A leader of SenateDemocrats drive to help millions of immigrants become citizens cast severe doubt on its prospects Monday, as one of President Joe Biden s early priorities seemed in danger of running aground in a Congress his own party controls.
A top Republican senator who’s been pivotal in past efforts to find bipartisan compromise on the issue also expressed pessimism. Together, the comments by Sens. Dick Durbin D-Ill. and Lindsey Graham, R-S.C., underscored that immigration remains a complex problem for the two parties to tackle successfully, even with Donald Trump no longer in the White House.
Republican demands to address the surge of young children and families at the Mexican border, plus a lack of needed support in both the House and Senate, were making passage of a comprehensive bill unlikely, Durbin, his chamber’s No. 2 Democratic leader, told reporters.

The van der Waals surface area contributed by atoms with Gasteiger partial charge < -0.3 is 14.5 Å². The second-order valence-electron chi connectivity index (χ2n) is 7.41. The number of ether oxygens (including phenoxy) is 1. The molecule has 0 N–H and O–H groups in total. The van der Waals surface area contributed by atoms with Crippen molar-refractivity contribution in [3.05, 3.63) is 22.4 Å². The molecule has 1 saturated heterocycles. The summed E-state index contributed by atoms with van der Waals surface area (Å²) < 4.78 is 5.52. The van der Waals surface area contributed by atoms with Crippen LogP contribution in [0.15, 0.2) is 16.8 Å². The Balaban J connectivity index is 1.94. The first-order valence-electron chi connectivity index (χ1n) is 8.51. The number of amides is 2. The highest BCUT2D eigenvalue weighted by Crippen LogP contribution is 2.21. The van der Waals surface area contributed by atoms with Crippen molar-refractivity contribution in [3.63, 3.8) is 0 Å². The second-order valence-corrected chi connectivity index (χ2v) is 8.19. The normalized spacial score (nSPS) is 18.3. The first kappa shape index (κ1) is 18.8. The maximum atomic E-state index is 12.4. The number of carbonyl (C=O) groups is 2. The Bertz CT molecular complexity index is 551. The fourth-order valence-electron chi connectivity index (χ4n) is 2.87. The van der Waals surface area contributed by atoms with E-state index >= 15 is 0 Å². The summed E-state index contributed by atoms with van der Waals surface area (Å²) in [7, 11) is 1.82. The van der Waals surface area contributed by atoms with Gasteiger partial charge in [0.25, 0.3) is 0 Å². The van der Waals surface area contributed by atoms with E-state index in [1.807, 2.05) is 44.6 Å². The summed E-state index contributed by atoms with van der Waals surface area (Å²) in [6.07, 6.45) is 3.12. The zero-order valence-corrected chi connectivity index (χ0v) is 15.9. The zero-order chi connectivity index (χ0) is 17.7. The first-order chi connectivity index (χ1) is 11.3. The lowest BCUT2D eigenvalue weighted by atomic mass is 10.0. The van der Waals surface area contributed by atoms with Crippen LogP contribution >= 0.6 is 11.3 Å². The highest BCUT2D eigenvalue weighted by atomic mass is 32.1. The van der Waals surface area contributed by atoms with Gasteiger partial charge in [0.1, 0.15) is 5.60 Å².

“I don’t see a means of reaching” legislation in this two-year Congress, said Durbin, a veteran of past efforts to strike a deal on the issue. “I want it. I think we are much more likely to deal with discrete elements” of such a plan.
Yet in the same conversation, Durbin said it would be difficult even dealing with individual, broadly popular immigration proposals, such as forging a pathway to citizenship for Dreamers — U.S. residents brought to the country illegally as children.